BRUSSELS, Belgium — Austerity or not, August is vacation time in Europe.
As the continent's political leadership joins millions of citizens heading to the beaches, however, the tough economic times mean most are taking care to ensure their holidays look humble.
Tropical beaches and hanging with billionaire buddies are out, stay-cations and low-cost flights are in as politicians take the ritz out of the recess.
Britain's Prime Minister David Cameron traveled to Portugal with his family on a much-publicized flight with the no-frills airline easyJet, which offers flights from London to the Portuguese south coast from around $30.
French President Francois Hollande is taking just one week of working vacation at the presidential weekend retreat in Versailles outside Paris.
Battling record-low popularity ratings, he'd rather not risk a repeat of the criticism triggered by last summer's stay at another official residence, a castle on a private island off the Riviera.
He’s spending most of the summer touring the country instead in an attempt to convince voters of his determination to fix France's economy.
"Unemployment doesn't take a vacation," he told a crowd on Tuesday in the western city of La Roche-sur-Yon.
Hollande’s plan may have backfired: His "minimalist vacation" has drawn criticism, including from the news magazine L'Express this week in a story titled "Hollande: is just one week of vacation really reasonable?"
"People with high pressure positions face chronic fatigue linked to the pace of their work, they need to switch off, or they risk burnout," Claude Delgenes, a workplace risk assessment expert, told the magazine.
In contrast, Europe's most powerful leader was able to get away from it all, and with public support.
A poll showed 85 percent of Germans believe Chancellor Angela Merkel had earned her three-week vacation mostly spent hiking in the Italian Alps with her husband.
She left early, setting out in July so she can return to campaign for national elections next month to help ensure she remains way ahead in the polls.
Despite their industrious reputation, Germans take their free time very seriously.
Workers enjoy a minimum of 24 days of paid vacation a year by law, not including public holidays. That's broadly in line with most other European Union countries, although Germans generally get around 30 days off thanks to labor agreements.
Germans actually work some of the shortest hours in Europe: on average 1,397 hours a year, according to the Organization for Economic Cooperation and Development. That's the second lowest in the EU, after the Dutch.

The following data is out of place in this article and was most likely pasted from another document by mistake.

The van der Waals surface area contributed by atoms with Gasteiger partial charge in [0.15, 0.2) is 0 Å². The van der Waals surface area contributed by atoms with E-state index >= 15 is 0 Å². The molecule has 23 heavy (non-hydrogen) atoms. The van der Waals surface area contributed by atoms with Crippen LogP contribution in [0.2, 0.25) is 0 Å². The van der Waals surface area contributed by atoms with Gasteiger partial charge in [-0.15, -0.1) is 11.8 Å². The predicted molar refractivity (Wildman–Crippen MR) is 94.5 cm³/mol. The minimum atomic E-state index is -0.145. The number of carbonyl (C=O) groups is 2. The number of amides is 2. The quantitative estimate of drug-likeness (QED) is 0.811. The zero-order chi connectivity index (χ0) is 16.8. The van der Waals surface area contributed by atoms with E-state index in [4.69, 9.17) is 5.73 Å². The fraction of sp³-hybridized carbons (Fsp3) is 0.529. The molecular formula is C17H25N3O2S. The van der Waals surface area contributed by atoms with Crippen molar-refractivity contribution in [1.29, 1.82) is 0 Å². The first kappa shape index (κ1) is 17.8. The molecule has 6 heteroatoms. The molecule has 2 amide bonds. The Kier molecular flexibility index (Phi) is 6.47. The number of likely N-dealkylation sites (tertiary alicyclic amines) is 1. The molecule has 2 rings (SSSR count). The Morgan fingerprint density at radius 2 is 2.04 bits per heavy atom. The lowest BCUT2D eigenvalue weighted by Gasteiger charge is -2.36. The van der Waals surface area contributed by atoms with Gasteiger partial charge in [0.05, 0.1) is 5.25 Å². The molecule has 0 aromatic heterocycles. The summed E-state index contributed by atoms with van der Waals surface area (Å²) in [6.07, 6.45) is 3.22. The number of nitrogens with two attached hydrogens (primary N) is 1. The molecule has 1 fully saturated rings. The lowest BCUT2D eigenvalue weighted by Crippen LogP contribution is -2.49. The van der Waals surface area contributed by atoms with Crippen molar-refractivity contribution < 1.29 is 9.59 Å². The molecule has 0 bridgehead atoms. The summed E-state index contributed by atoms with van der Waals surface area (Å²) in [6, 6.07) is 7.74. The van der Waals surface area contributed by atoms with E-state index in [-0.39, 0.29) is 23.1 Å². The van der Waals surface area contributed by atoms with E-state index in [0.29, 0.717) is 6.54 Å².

In comparison, Americans toil for 1,796 hours.
Europe's champion workers are actually the Greeks. They put in 2,034 hours a year — confounding the stereotype of work-shy southern Europeans that’s been perpetuated by some in the German press during the current economic crisis.
Germans tend to counter such figures by pointing out that while they may spend less time on the job, they work harder while they’re there — hence their high productivity and economic success.
Although Merkel has little fear of losing votes by rambling over the peaks of the South Tyrol, she and other European politicians are well aware that they risk more than sunburn by making the wrong vacation choices.
Former British Prime Minister Tony Blair faced media mockery after hobnobbing with a bandana-wearing Silvio Berlusconi at the Italian leader's plush Sardinian villa back in 2004.
A couple of years later, then-Czech PM Mirek Topolanek's dignity was stripped bare when he was snapped going naked with some of Berlusconi's young female friends in the gardens of that same villa.
Hollande's predecessor Nicolas Sarkozy was never able to shake off his "president bling-bling" tag after celebrating his 2007 election victory with a Mediterranean cruise on the yacht of a billionaire acquaintance.
So leaders of the southern European countries worst hit by the recession are all staying at home for their summer break.
Spain's Prime Minister Mariano Rajoy is reportedly dividing his time between the natural beauties of Donana National Park on the southwest coast and a $360-a-night vacation retreat in his native Galicia region.
His Portuguese counterpart Pedro Passos Coelho is sharing space with a couple dozen security guards at the little resort of Manta Rota in the Algarve region, an hour from Cameron's hillside retreat.
Italian PM Enrico Letta is hoping for a few days in his hometown of Pisa and Greece's Antonis Samaras says the government will work through August — although he may grab a long weekend back home in the Peloponnese region.
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But modest vacation plans are still open for criticism.
Opposition lawmakers in Britain have pointed out that Cameron's sojourn in Portugal — which included a squid-buying photo-op in a local fish market — came after some early-summer R&R on the Spanish island of Ibiza, and will be followed by more time off back in Britain in Scotland and on the beaches of Cornwall.
“Many hard-working Brits will wonder why chillaxing Dave is taking three holidays this summer when they would be lucky to go on one at all," Labor legislator Steve McCabe told The Daily Mirror. "It’s another sign of how out of touch this Tory Government is.”